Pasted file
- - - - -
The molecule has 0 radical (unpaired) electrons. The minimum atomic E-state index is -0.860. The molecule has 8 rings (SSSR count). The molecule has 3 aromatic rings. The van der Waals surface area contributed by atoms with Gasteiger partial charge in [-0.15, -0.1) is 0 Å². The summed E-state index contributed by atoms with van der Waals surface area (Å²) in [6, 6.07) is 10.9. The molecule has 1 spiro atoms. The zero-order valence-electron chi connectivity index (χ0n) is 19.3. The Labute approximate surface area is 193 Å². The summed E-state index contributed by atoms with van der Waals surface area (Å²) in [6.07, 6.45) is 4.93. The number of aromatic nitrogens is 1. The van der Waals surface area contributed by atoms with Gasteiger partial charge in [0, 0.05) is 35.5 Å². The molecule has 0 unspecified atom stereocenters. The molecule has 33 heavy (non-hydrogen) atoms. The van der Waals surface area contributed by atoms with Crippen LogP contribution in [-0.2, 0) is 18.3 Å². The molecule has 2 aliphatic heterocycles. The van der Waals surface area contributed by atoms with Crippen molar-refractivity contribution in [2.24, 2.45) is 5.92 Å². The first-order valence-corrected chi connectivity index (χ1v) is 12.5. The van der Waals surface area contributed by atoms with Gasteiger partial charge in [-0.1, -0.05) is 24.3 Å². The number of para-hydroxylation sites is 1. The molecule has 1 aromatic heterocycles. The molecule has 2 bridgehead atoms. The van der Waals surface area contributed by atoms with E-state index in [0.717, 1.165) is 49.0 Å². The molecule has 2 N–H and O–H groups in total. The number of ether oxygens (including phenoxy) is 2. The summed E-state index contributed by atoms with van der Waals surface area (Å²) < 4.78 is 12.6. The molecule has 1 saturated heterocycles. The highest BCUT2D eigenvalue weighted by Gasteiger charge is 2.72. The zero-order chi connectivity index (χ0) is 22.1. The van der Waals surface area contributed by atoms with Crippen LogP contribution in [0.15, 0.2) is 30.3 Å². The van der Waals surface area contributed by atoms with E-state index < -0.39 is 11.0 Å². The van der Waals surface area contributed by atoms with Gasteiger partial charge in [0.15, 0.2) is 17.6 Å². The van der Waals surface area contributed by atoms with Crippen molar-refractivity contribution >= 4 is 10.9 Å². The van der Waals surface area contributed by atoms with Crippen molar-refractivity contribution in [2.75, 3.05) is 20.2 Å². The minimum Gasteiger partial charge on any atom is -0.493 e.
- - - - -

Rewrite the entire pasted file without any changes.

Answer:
The molecule has 0 radical (unpaired) electrons. The minimum atomic E-state index is -0.860. The molecule has 8 rings (SSSR count). The molecule has 3 aromatic rings. The van der Waals surface area contributed by atoms with Gasteiger partial charge in [-0.15, -0.1) is 0 Å². The summed E-state index contributed by atoms with van der Waals surface area (Å²) in [6, 6.07) is 10.9. The molecule has 1 spiro atoms. The zero-order valence-electron chi connectivity index (χ0n) is 19.3. The Labute approximate surface area is 193 Å². The summed E-state index contributed by atoms with van der Waals surface area (Å²) in [6.07, 6.45) is 4.93. The number of aromatic nitrogens is 1. The van der Waals surface area contributed by atoms with Gasteiger partial charge in [0, 0.05) is 35.5 Å². The molecule has 0 unspecified atom stereocenters. The molecule has 33 heavy (non-hydrogen) atoms. The van der Waals surface area contributed by atoms with Crippen LogP contribution in [-0.2, 0) is 18.3 Å². The molecule has 2 aliphatic heterocycles. The van der Waals surface area contributed by atoms with Crippen molar-refractivity contribution in [2.24, 2.45) is 5.92 Å². The first-order valence-corrected chi connectivity index (χ1v) is 12.5. The van der Waals surface area contributed by atoms with Gasteiger partial charge in [-0.1, -0.05) is 24.3 Å². The number of para-hydroxylation sites is 1. The molecule has 1 aromatic heterocycles. The molecule has 2 bridgehead atoms. The van der Waals surface area contributed by atoms with E-state index in [0.717, 1.165) is 49.0 Å². The molecule has 2 N–H and O–H groups in total. The number of ether oxygens (including phenoxy) is 2. The summed E-state index contributed by atoms with van der Waals surface area (Å²) < 4.78 is 12.6. The molecule has 1 saturated heterocycles. The highest BCUT2D eigenvalue weighted by Gasteiger charge is 2.72. The zero-order chi connectivity index (χ0) is 22.1. The van der Waals surface area contributed by atoms with Crippen LogP contribution in [0.15, 0.2) is 30.3 Å². The van der Waals surface area contributed by atoms with E-state index < -0.39 is 11.0 Å². The van der Waals surface area contributed by atoms with Gasteiger partial charge in [0.15, 0.2) is 17.6 Å². The van der Waals surface area contributed by atoms with Crippen molar-refractivity contribution >= 4 is 10.9 Å². The van der Waals surface area contributed by atoms with Crippen molar-refractivity contribution in [2.75, 3.05) is 20.2 Å². The minimum Gasteiger partial charge on any atom is -0.493 e.